Scientists at Oregon State University have learned that Douglas fir and hemlock trees struggle to transport water from their roots to their crowns in the winter.
Conifers transport water from the soil to branches 300 feet off the ground using a network of pipe-like cells, each about the size of an eyelash. If the cells freeze and thaw, researchers found that air bubbles get trapped inside them.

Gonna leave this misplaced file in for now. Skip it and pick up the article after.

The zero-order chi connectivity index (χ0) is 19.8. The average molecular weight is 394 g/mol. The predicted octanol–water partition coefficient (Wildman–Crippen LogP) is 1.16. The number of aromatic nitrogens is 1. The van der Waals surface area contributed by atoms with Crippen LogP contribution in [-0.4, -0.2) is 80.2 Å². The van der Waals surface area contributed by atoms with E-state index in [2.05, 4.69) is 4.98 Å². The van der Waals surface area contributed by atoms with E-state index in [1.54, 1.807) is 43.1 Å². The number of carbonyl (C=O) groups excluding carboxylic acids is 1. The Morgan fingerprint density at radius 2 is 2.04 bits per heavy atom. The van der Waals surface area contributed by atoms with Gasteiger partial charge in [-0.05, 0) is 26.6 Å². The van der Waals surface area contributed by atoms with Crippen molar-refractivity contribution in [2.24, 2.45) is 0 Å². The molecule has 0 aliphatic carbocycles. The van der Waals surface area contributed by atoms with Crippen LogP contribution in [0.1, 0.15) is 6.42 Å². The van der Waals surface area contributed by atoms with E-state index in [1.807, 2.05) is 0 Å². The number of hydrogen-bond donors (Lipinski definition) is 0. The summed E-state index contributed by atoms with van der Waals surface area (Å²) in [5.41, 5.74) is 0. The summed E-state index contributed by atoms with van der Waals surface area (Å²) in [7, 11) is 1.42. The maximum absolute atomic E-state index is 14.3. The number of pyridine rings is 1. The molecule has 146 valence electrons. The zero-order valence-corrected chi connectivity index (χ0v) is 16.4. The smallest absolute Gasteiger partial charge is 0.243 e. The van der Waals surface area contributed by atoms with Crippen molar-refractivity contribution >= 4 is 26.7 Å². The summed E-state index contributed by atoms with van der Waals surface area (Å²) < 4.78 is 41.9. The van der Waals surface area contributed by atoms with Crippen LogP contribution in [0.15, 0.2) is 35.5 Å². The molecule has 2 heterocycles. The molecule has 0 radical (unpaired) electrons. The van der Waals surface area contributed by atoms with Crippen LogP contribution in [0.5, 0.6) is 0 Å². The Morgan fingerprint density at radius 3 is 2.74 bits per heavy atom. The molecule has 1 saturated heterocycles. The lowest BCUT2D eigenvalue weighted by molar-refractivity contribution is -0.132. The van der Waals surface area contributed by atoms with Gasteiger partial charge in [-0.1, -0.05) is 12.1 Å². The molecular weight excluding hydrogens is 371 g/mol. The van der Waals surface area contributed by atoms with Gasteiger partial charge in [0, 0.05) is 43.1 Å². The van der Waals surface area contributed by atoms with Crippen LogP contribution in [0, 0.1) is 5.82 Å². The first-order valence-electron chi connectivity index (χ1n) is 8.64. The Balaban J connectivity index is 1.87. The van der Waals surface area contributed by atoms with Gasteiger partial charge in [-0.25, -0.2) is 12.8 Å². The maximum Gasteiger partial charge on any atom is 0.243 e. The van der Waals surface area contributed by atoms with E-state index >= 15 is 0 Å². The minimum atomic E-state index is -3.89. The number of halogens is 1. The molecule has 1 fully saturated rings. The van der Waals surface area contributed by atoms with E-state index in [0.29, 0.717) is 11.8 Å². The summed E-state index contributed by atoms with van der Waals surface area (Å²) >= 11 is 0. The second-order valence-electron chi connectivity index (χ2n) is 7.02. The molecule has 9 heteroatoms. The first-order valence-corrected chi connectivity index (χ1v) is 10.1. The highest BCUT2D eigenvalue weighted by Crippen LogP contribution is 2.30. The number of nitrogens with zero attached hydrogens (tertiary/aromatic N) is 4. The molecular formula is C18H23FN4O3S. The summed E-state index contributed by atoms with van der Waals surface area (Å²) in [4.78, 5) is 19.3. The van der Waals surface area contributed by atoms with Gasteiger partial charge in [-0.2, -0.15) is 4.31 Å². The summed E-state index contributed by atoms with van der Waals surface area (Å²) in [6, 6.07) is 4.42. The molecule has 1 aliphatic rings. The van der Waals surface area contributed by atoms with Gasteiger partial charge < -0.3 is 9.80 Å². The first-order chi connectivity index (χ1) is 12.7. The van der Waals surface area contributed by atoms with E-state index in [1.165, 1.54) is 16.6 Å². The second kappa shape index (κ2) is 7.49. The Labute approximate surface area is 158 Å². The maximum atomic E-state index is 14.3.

Kate McCulloh is one of the study’s authors.
“When those tubes become full of air bubbles instead of full of water, it is harder for the plant to move the water that it needs every day.”
McCulloh says that those bubbles can shut down half the water transport system in the top of a Douglas fir in the winter.
But by the time summer rolls around and the trees get thirsty, they have found some way to flush the air back out of their pipes.
How they do that is still a mystery.